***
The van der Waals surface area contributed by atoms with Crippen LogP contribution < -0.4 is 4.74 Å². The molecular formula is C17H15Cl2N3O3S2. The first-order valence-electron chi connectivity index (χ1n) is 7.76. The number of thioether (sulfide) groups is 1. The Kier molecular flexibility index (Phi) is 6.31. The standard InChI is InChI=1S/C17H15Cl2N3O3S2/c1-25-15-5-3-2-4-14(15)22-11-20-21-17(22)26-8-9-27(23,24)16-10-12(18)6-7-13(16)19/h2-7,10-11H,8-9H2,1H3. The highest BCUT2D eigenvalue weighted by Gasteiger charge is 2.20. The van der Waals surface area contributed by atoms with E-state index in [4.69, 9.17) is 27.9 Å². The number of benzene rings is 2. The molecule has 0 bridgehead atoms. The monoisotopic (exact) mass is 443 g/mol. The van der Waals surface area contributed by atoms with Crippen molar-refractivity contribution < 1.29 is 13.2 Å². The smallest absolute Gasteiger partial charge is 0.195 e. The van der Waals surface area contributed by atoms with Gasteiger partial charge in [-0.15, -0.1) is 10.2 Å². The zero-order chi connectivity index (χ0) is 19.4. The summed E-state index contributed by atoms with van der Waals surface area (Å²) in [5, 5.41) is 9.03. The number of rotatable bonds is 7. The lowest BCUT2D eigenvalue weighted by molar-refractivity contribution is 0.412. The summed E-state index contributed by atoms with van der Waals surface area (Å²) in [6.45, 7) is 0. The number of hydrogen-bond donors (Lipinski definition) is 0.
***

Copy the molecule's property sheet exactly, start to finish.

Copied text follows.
The van der Waals surface area contributed by atoms with Crippen LogP contribution < -0.4 is 4.74 Å². The molecular formula is C17H15Cl2N3O3S2. The first-order valence-electron chi connectivity index (χ1n) is 7.76. The number of thioether (sulfide) groups is 1. The Kier molecular flexibility index (Phi) is 6.31. The standard InChI is InChI=1S/C17H15Cl2N3O3S2/c1-25-15-5-3-2-4-14(15)22-11-20-21-17(22)26-8-9-27(23,24)16-10-12(18)6-7-13(16)19/h2-7,10-11H,8-9H2,1H3. The highest BCUT2D eigenvalue weighted by Gasteiger charge is 2.20. The van der Waals surface area contributed by atoms with E-state index in [4.69, 9.17) is 27.9 Å². The number of benzene rings is 2. The molecule has 0 bridgehead atoms. The monoisotopic (exact) mass is 443 g/mol. The van der Waals surface area contributed by atoms with Crippen molar-refractivity contribution < 1.29 is 13.2 Å². The smallest absolute Gasteiger partial charge is 0.195 e. The van der Waals surface area contributed by atoms with Gasteiger partial charge in [-0.15, -0.1) is 10.2 Å². The zero-order chi connectivity index (χ0) is 19.4. The summed E-state index contributed by atoms with van der Waals surface area (Å²) in [5, 5.41) is 9.03. The number of rotatable bonds is 7. The lowest BCUT2D eigenvalue weighted by molar-refractivity contribution is 0.412. The summed E-state index contributed by atoms with van der Waals surface area (Å²) in [6.45, 7) is 0. The number of hydrogen-bond donors (Lipinski definition) is 0.